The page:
The first step in the process is to start on the curry paste. Roughly chop the onion, garlic, and chillies. If you want a curry that is not too spicy, take the seeds out of the chillies. I usually leave the seeds in half of them, but it depends on your own preference for spiciness and on the chillies you use. Finely slice the lemongrass. Grate the ginger and the skin of one of the limes using a fine grater. Take the leaves of your coriander and put aside for later use. Roughly chop the stalks. Add all those ingredients to a blender together with the cumin, coriander seeds, and a good pinch of salt. Blend all this together to a smooth paste. Taste a little bit of the paste: it should be spicy, but it should still be possible to taste the other flavours as well. If necessary, adjust the flavour.

Put your rice in a pot with a pinch of salt. Add twice the amount of water to rice to the pot. For example, if the rice fits into a normal glass, add two glasses of water. Bring to a boil over a high heat, and turn the heat down to the lowest possible fire as soon as it comes to a boil. Cover and leave it to boil for approximately 15 minutes, until the water has evaporated and there are little holes in the surface of the cooked rice. Turn the fire off and leave the rice covered in a warm place until serving.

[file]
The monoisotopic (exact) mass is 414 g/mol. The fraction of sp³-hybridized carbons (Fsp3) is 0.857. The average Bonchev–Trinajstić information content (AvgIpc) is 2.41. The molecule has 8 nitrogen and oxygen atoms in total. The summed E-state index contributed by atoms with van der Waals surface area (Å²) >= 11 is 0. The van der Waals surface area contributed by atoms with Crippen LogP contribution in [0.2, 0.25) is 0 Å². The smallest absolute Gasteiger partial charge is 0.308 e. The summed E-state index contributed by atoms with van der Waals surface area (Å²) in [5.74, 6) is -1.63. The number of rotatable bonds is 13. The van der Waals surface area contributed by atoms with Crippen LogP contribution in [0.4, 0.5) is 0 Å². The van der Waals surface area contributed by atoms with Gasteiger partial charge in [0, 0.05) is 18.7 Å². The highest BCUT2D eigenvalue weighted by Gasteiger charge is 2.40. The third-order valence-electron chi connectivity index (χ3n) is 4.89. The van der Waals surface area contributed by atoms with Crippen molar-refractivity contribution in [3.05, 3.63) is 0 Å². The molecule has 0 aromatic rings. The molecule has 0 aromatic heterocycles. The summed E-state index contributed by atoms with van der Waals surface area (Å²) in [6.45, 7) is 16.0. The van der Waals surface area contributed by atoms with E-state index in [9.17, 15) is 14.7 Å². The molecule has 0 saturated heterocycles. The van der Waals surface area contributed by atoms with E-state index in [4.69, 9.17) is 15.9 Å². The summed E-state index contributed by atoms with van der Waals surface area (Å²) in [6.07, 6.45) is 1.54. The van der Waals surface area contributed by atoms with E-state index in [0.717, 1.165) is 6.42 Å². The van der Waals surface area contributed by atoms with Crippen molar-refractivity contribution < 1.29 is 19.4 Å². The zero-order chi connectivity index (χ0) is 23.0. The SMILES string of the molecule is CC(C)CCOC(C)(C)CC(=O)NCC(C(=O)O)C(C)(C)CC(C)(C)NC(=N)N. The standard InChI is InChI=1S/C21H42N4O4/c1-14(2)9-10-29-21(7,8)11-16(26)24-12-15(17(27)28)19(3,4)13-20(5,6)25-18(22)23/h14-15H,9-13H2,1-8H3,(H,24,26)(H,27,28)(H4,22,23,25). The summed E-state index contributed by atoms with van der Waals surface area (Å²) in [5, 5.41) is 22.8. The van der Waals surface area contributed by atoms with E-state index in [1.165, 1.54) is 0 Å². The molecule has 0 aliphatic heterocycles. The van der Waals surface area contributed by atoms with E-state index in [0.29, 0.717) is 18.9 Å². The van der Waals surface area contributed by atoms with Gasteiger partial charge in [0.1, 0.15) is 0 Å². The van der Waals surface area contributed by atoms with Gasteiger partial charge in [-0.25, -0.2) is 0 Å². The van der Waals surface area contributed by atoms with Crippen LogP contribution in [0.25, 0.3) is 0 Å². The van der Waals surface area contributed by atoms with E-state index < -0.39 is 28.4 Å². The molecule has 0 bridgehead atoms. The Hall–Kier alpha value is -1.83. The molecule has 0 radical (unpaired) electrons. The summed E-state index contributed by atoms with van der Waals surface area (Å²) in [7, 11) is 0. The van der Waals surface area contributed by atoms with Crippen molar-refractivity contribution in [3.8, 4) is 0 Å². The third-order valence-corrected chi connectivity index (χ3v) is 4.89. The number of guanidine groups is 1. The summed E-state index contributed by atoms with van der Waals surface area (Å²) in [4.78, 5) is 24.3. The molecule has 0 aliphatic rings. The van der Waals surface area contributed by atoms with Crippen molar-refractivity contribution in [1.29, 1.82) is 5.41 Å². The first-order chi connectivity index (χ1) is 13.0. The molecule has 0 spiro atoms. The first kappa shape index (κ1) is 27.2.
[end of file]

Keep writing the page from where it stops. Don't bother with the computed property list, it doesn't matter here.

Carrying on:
Heat a wok with the vegetable oil, or otherwise a frying pan, over a high heat. Meanwhile, chop your eggplant into cubes of around a centimeter. Add those to the wok and fry until golden on all sides. Season them with salt, and set aside.

Add some extra oil to the wok if necessary, and fry off the curry paste for around seven minutes, until fragrant. Add the coconut milk and bring to a simmer. Then, add the fish sauce and the sugar and stir well. Taste to see if you need any additional fish sauce, sugar, or salt. Leave the curry to simmer for around five minutes over a medium fire, until it starts to thicken up a bit. Then add the chicken and let it simmer for around fifteen minutes before adding the cubes of eggplant. Leave on the fire for another five minutes and check the seasoning.

While the curry is cooking, finely slice the red chilli. Roughly tear the basil and the coriander leaves that you set aside before. Quarter the limes.
Once the curry is done, divide the rice and curry over two bowls. Serve with the coriander, basil, red chilli, and limes on top.